citizens understand the local criminal justice process and find an attorney (if
The police emergency link in
Thailand is 191;
few operators speak English. Reach the tourist police at 1155; this line is generally
bilingual or accompanied by bilingual auxiliaries. Download the State Department’s Crime Victims
Police (routine): 02-280-5060; Fire/Emergency: 199
Police (routine): 07-621-2115
Travelers involved in a traffic
accident, altercation, or other situation that draws a crowd, should leave the immediate
area and contact the police.
Some victims of sexually motivated
crimes have found that authorities do not handle their cases with as much
sensitivity or consideration for privacy as they would expect in the U.S.
has several Tourist Courts to deal with petty crime and complaints involving
The Royal Thai Police and the
Department of Special Investigations actively investigate organized crime
syndicates, but due to corruption, resource limitations, and bureaucratic
inefficiency, arrest rates are extremely low; prosecution rates are even lower.
Medical treatment is generally
adequate in Thailand’s urban areas. In Bangkok, Chiang Mai, and Pattaya, good
facilities exist for routine, long-term, and emergency health care. Basic
medical care is available in rural areas, but English-speaking providers may be
In the event of a medical
emergency in Bangkok, ambulances often arrive delayed due to severe traffic
congestion. Drivers rarely yield to emergency vehicles traveling with lights
and sirens. Consider using taxis to transport patients to hospitals.
Reach the BDMS emergency response
center, a service provided by a group of private hospitals (i.e. Bangkok
Hospital, BNH Hospital, and Samitivej Hospital) from anywhere in Thailand by
calling 1724. The BDMS
response team has English-speaking operators, doctors, and nurses available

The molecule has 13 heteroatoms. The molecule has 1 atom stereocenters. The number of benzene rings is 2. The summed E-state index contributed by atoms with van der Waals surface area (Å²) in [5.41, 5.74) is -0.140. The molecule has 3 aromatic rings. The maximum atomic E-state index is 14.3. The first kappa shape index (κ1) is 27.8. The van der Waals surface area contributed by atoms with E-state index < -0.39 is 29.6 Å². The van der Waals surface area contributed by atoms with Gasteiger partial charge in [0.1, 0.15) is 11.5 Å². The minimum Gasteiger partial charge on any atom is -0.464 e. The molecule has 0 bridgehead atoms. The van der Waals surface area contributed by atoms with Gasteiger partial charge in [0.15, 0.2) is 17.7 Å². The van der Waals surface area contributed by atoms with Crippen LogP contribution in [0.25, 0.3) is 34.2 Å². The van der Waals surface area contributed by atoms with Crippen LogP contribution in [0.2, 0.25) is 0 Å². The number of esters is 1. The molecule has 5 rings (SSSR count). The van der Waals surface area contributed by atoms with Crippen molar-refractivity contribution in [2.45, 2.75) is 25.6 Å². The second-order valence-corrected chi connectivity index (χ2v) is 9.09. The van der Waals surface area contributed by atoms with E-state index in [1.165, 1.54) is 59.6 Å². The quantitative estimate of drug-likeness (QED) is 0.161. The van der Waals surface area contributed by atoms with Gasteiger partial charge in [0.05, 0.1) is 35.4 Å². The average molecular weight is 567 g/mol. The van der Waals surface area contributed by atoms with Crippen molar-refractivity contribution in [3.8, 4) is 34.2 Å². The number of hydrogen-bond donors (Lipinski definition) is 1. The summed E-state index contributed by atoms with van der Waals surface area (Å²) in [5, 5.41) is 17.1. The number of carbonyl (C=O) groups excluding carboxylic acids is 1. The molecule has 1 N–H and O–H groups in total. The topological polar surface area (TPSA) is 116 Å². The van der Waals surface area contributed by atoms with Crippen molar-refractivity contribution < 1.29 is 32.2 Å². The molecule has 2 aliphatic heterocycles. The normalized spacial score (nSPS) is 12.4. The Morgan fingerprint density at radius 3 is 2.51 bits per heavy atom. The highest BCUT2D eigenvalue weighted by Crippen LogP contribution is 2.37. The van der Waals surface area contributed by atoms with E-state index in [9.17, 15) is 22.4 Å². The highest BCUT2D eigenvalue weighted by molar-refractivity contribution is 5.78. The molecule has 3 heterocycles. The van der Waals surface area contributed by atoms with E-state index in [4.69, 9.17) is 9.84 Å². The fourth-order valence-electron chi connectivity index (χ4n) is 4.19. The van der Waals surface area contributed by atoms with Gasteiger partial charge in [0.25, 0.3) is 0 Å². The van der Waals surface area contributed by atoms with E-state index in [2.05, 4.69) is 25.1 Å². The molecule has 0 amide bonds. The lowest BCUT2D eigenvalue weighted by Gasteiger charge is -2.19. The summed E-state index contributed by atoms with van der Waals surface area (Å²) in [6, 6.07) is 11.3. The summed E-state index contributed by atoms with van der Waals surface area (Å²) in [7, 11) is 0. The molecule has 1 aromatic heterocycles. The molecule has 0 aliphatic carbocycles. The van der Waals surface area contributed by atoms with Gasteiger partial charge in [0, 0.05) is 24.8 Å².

24/7. If necessary, this call center will locate the caller via GPS signal from
their mobile phone and send the nearest ambulance to retrieve the patient.
Bumrungrad Hospital, a very large
hospital in Bangkok not in the BDMS, has an emergency center/ambulance service
you can reach at 02 011 5222.
Helicopter Medevac service is
available through Bangkok Hospital BDMS Emergency Response Center. Call 1724
for assistance throughout Thailand.
Find contact information for available
medical services and available air ambulance services on the US Embassy’s Medical
Ensure your health insurance plan
provides coverage overseas. Most international care providers only accept
up-front payments. Strongly consider supplemental
insurance to cover medical evacuation (medevac). The U.S. Department of State strongly
recommends purchasing international health insurance before traveling
internationally. Review the State Departments webpage on insurance overseas.
The CDC offers additional
information on vaccines and health guidance for Thailand.
OSAC’s reports, The Healthy Way, Traveling with Medication, I’m Drinking What in My Water?, Shaken:
The Don’ts of Alcohol Abroad, Health
101: How to Prepare for Travel, and Fire
OSAC Country Council
The Thailand OSAC Country Council
and the American Chamber of Commerce (AmCham) are located in Bangkok. Interested
private-sector security managers should contact OSAC’s East Asia-Pacific team with
U.S. Embassy Contact Information
Embassy in Bangkok, 120 - 122 Wireless Road and 95 Wireless Road, Bangkok
Monday through Friday, 0700-1600 (except U.S. and Thai
Operator: +66 (02) 205-4000
Post One: +66 (02) 205-4108
Emergency calls after normal
business hours: +66 (02) 205-4000
Department Emergency Line: +1-202-501-4444
Before you travel, consider the following resources:
Thailand Country Information Sheet
OSAC Risk Matrix
OSAC Travelers Toolkit
State Department Traveler’s
Smart Traveler Enrollment Program